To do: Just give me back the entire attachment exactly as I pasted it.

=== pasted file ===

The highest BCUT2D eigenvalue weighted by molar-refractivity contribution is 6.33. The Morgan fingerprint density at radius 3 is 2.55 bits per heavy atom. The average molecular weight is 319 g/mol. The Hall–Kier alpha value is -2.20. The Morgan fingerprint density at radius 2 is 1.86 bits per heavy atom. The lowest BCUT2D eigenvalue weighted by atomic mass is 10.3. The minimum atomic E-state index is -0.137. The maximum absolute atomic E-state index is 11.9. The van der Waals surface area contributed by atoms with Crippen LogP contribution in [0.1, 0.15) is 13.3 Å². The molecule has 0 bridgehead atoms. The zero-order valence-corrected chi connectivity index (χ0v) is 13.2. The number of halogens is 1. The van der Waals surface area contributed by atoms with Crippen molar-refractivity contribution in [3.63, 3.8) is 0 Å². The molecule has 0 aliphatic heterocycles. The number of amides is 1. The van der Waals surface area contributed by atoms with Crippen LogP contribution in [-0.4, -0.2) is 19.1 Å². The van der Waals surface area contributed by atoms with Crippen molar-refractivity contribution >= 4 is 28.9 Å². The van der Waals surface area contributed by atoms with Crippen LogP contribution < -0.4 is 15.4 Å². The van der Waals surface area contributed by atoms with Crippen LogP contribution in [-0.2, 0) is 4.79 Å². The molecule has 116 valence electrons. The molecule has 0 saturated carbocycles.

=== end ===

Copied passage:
The highest BCUT2D eigenvalue weighted by molar-refractivity contribution is 6.33. The Morgan fingerprint density at radius 3 is 2.55 bits per heavy atom. The average molecular weight is 319 g/mol. The Hall–Kier alpha value is -2.20. The Morgan fingerprint density at radius 2 is 1.86 bits per heavy atom. The lowest BCUT2D eigenvalue weighted by atomic mass is 10.3. The minimum atomic E-state index is -0.137. The maximum absolute atomic E-state index is 11.9. The van der Waals surface area contributed by atoms with Crippen LogP contribution in [0.1, 0.15) is 13.3 Å². The molecule has 0 bridgehead atoms. The zero-order valence-corrected chi connectivity index (χ0v) is 13.2. The number of halogens is 1. The van der Waals surface area contributed by atoms with Crippen molar-refractivity contribution in [3.63, 3.8) is 0 Å². The molecule has 0 aliphatic heterocycles. The number of amides is 1. The van der Waals surface area contributed by atoms with Crippen LogP contribution in [-0.4, -0.2) is 19.1 Å². The van der Waals surface area contributed by atoms with Crippen molar-refractivity contribution >= 4 is 28.9 Å². The van der Waals surface area contributed by atoms with Crippen LogP contribution < -0.4 is 15.4 Å². The van der Waals surface area contributed by atoms with Crippen LogP contribution in [-0.2, 0) is 4.79 Å². The molecule has 116 valence electrons. The molecule has 0 saturated carbocycles.